Is it necessary to have an English Will?
The purpose of a will is to communicate your wishes as to what will happen to your personal possessions after you die. It is a written legal document setting out the people you would like to inherit specified parts of your estate.
It is recommended that most people make a will so that they may specify who they want to inherit their estate and to avoid the complicated intestacy procedures necessary where there is no will.
The laws in relation to wills and inheritance in the jurisdiction of England and Wales are different to those in many other jurisdictions. If you have assets in England and in another country, the inheritance laws governing the assets in each country will need to be carefully considered when you are preparing a will, whether in England or elsewhere.
English law does recognise a will that has been prepared in another country if it complies with the laws of the country where the person making the will was domiciled, habitually resident or a national when the will was executed or at their death.
However, in certain circumstances it is recommended to make a separate English will dealing with your English assets. You should always consult a specialist lawyer to advise you as to what is best for you in your individual circumstances.
You will however need to ensure that separate wills do not conflict or revoke one another and that they work together to achieve the intended result. You should therefore ensure that any lawyer you instruct to prepare a will whether in England or in another country is aware of the contents of any other will that you have.
Who will inherit my English Assets?
Under English law a person making a will has “testamentary freedom” which means that you can choose whoever you want to inherit your estate and in whatever proportions as long as this is set out in a valid will.
Immoveable property (i.e. land, houses and flats etc.) located in England or Wales is always subject to the laws of England and Wales regardless of residency or where you are domiciled. For example English law would not recognise or enforce any claims pursuant to another country’s forced heirship rules in respect of immoveable property located in England or Wales. The beneficiaries would be determined in accordance with your will or the intestacy provisions if there is no valid will.
Moveable assets (i.e bank accounts, shares, personal belongings etc) are however subject to the laws of the country in which you are domiciled.
Will there be inheritance tax to pay?
This will depend on a number of factors and your personal circumstances.
As a general rule, if you are “domiciled” in the UK at the date of your death your worldwide estate (i.e not just the assets in the UK) will be liable to UK inheritance tax (IHT).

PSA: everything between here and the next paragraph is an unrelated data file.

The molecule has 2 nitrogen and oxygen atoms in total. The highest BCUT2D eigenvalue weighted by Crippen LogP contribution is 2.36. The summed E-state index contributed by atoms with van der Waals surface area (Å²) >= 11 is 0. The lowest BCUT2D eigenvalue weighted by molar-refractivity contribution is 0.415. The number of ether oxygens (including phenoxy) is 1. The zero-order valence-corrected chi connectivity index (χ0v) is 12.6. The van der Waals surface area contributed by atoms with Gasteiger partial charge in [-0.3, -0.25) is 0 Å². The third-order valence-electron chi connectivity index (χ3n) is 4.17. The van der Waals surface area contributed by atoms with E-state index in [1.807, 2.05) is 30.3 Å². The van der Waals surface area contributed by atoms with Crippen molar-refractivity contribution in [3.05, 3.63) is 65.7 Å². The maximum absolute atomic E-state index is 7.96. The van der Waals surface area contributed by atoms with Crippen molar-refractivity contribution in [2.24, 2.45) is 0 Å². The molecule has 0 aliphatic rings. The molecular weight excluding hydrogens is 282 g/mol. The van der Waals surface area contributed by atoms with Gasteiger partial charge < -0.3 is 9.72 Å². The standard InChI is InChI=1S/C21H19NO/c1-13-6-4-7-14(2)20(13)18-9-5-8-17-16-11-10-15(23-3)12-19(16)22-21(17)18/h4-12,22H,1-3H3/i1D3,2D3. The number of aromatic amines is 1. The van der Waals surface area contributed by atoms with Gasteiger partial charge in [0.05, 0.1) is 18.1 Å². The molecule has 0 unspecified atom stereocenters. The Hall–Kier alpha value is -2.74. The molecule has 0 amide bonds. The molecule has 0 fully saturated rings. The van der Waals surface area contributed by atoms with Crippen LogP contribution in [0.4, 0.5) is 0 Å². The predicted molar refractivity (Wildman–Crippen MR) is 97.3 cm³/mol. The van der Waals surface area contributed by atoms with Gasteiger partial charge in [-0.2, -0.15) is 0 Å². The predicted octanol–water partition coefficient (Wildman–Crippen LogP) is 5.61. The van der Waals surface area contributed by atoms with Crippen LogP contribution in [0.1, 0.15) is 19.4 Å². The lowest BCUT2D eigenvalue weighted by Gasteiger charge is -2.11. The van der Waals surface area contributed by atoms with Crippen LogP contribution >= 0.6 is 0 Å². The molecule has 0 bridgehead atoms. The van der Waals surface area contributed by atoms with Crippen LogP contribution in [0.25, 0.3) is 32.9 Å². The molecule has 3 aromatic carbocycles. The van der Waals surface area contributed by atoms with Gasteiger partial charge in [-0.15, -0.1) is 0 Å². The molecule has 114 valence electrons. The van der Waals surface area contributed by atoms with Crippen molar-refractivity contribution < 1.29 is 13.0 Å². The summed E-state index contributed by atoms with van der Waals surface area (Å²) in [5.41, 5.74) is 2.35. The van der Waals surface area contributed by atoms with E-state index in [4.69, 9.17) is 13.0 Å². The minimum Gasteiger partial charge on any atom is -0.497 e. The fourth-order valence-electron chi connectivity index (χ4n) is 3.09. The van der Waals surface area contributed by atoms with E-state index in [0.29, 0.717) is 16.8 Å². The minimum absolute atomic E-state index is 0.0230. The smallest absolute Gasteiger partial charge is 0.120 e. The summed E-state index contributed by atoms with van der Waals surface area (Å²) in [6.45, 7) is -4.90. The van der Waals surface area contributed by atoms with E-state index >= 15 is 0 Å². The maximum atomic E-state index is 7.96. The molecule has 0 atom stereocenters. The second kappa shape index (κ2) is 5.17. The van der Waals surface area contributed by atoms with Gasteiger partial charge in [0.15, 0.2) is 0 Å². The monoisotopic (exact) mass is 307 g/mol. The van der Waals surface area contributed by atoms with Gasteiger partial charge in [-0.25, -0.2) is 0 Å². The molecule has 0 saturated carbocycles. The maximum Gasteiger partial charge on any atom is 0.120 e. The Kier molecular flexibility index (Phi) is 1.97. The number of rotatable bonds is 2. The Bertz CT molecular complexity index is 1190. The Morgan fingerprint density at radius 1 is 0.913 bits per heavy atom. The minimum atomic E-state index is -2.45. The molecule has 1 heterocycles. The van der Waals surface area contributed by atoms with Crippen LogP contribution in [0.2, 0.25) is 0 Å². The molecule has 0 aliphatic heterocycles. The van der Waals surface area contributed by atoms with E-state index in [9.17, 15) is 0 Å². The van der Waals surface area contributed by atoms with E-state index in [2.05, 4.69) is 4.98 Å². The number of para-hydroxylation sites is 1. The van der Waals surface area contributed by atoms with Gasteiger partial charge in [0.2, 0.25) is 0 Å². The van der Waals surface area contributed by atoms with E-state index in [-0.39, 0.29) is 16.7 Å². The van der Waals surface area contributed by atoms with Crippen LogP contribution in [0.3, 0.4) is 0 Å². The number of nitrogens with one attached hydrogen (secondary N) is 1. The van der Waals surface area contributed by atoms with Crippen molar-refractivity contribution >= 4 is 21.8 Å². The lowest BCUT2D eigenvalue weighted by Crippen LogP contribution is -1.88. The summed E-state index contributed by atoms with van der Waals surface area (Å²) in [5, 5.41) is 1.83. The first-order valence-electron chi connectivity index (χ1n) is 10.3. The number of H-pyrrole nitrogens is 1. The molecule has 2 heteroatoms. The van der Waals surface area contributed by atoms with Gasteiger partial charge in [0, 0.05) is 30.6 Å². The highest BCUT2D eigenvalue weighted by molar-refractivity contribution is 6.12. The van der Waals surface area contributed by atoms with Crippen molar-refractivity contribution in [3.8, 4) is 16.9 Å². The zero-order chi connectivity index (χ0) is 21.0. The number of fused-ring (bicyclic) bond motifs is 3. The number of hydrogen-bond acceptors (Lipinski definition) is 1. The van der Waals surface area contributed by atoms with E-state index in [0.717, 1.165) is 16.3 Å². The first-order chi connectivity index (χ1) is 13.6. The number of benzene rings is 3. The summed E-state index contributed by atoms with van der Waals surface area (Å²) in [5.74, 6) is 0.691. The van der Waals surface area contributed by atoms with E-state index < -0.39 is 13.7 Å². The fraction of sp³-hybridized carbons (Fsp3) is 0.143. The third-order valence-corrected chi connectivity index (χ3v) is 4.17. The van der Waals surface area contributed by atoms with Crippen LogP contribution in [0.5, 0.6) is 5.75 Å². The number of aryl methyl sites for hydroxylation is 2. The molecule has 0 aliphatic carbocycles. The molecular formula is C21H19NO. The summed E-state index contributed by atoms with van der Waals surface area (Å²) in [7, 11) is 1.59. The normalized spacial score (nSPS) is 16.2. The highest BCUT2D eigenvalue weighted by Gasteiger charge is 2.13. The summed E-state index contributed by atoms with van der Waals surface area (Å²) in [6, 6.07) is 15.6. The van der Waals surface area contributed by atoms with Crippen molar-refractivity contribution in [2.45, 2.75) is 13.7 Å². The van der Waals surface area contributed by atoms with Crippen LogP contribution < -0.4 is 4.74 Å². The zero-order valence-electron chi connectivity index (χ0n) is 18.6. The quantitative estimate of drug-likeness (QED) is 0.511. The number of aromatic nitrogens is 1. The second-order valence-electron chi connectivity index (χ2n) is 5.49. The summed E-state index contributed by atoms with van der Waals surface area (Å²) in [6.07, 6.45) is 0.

IHT is charged in the UK at 40%, however, everyone is entitled to a tax free amount (also known as the “nil rate band”) which is currently £325,000 (or up to £650,000 for married couples and registered civil partners if the “transferrable nil rate band” applies). This means that the combined value of your worldwide estate is calculated and only the amount that is over the tax free amount will be taxed at 40%. The tax is paid from the assets in the estate before they are distributed to the beneficiaries.
The question of whether or not a person is domiciled in a particular country for inheritance tax purposes is an extremely complex one. You should always obtain expert legal advice to ensure you understand how this will be dealt with on your death so that you can obtain the intended results for your beneficiaries.
Your “worldwide estate” includes the value of your assets in England and any assets that you may have in any other country. It may also include certain gifts that you have made in the last 7 years.
There may be some exemptions or reliefs available in respect of the amount of IHT payable depending on who your beneficiaries are and the nature of your assets. Your lawyer will be able to advise you about anything that applies to you.
If you are not domiciled in the UK, UK inheritance tax will only apply to your assets that are located in the UK.
Succession tax planning is extremely important if you want to ensure your beneficiaries get to keep as much of their inheritance as possible. Professional advice and careful planning can often make a significant difference to the amount of tax payable. You should always ensure that you get proper specialist advice in relation to your individual circumstances. Your lawyer can discuss inheritance tax planning with you as part of the preparation of your will.